We wanted to make the activity of drinking safe. But before that, we thought the best way to attract people to use our service would be to make it social. So, we add a social aspect to it, with an intended side-effect of making people moderate their drinking. Also, people love taking pictures. And they like to look back to their moments.
What it does do
It is a text messaging service that keeps track of your drinks via the pictures that you send to it and makes sure you're responsive and safe. If you're not responsive enough, it contacts your emergency contacts (that you put in) to make sure you're safe.
How we built it
We used python for most of the back-end. We used MongoDB to keep track of the users and the state of their involvement in the service and everything that we need to keep track of. We deployed our app using GCP and their Cloud Function service.
Challenges we ran into
Setting up the cloud environment, building out the control-flow, determining the stack, etc. But we tried a lot of different configurations for cloud (tried AWS), databases (simple Google sheets), etc.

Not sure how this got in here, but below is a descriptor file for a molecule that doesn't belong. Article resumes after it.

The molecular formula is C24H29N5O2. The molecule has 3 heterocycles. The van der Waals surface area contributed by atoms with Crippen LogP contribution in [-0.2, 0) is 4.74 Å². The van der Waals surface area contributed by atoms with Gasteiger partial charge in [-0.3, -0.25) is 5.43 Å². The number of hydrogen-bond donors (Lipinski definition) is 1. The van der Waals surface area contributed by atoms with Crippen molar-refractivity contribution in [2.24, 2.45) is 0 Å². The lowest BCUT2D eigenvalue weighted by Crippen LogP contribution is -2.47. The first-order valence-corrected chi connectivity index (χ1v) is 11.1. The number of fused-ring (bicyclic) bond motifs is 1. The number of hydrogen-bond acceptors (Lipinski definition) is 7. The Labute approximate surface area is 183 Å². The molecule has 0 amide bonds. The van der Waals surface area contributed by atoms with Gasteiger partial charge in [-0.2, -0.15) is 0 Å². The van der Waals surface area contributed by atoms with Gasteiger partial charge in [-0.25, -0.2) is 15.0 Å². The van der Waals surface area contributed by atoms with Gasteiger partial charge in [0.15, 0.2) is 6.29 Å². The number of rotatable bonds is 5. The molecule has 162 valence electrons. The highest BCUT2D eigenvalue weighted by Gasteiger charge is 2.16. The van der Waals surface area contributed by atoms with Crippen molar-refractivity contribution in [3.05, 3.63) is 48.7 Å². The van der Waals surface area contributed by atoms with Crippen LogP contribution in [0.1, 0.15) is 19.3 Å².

Accomplishments that we're proud of
- Figuring out the best way to make calls to the database without having to naively loop through the entire thing every time we need to check changes.
What we learned
- A lot of git, mongodb, collaboration problems, task division and designation, code compartmentalization and isolation, making sure everything works perfectly together.
- Google cloud's version control system---Cloud Source Repositories. This was much easier to work with than working using GitHub or any other VCS since the deployments were easier to test right there in GCP.
What's next for Snap Shot
A lot of polishing. We're thinking of still sticking to the text messaging service platform, instead of building an app out of this since that proves to be a low barrier of entry. However, we're thinking of adding in a lot of functionality and personalized control of the system. For example, adding in reminders, humanizing the existing user prompts, adding in more information about the "drinking session", making the intoxication calculator more accurate (while not being super clunky to manually input really specific data, which is the major problem with most of the existing intoxication calculator apps, which is a huge downside, as we see it.) On the technical side of things, we're thinking of adding automation to a lot of the testing parts, optimizing the database updates and searches, etc.